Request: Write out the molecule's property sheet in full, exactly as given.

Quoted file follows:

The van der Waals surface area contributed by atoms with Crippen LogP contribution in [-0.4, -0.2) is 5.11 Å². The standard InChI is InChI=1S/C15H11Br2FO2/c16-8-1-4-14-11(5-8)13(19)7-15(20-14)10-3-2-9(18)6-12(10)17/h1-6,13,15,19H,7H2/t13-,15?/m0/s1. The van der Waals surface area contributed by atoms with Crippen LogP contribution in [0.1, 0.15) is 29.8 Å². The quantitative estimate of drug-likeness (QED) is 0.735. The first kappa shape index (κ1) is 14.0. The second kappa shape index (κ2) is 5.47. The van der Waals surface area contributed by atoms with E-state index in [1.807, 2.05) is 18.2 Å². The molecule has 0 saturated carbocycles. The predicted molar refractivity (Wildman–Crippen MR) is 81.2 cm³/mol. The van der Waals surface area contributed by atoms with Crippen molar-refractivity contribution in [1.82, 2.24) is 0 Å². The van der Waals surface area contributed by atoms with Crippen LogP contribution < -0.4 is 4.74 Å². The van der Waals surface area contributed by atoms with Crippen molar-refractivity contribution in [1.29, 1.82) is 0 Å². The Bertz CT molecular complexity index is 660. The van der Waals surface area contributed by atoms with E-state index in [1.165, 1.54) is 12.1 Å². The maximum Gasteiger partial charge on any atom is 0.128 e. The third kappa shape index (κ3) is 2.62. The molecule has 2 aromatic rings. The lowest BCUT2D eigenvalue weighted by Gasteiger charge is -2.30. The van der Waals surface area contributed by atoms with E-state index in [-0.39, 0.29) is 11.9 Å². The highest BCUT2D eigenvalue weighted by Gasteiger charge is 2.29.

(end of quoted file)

The van der Waals surface area contributed by atoms with Crippen LogP contribution in [-0.4, -0.2) is 5.11 Å². The standard InChI is InChI=1S/C15H11Br2FO2/c16-8-1-4-14-11(5-8)13(19)7-15(20-14)10-3-2-9(18)6-12(10)17/h1-6,13,15,19H,7H2/t13-,15?/m0/s1. The van der Waals surface area contributed by atoms with Crippen LogP contribution in [0.1, 0.15) is 29.8 Å². The quantitative estimate of drug-likeness (QED) is 0.735. The first kappa shape index (κ1) is 14.0. The second kappa shape index (κ2) is 5.47. The van der Waals surface area contributed by atoms with E-state index in [1.807, 2.05) is 18.2 Å². The molecule has 0 saturated carbocycles. The predicted molar refractivity (Wildman–Crippen MR) is 81.2 cm³/mol. The van der Waals surface area contributed by atoms with Crippen molar-refractivity contribution in [1.82, 2.24) is 0 Å². The van der Waals surface area contributed by atoms with Crippen LogP contribution < -0.4 is 4.74 Å². The van der Waals surface area contributed by atoms with Crippen molar-refractivity contribution in [1.29, 1.82) is 0 Å². The Bertz CT molecular complexity index is 660. The van der Waals surface area contributed by atoms with E-state index in [1.165, 1.54) is 12.1 Å². The maximum Gasteiger partial charge on any atom is 0.128 e. The third kappa shape index (κ3) is 2.62. The molecule has 2 aromatic rings. The lowest BCUT2D eigenvalue weighted by Gasteiger charge is -2.30. The van der Waals surface area contributed by atoms with E-state index in [-0.39, 0.29) is 11.9 Å². The highest BCUT2D eigenvalue weighted by Gasteiger charge is 2.29.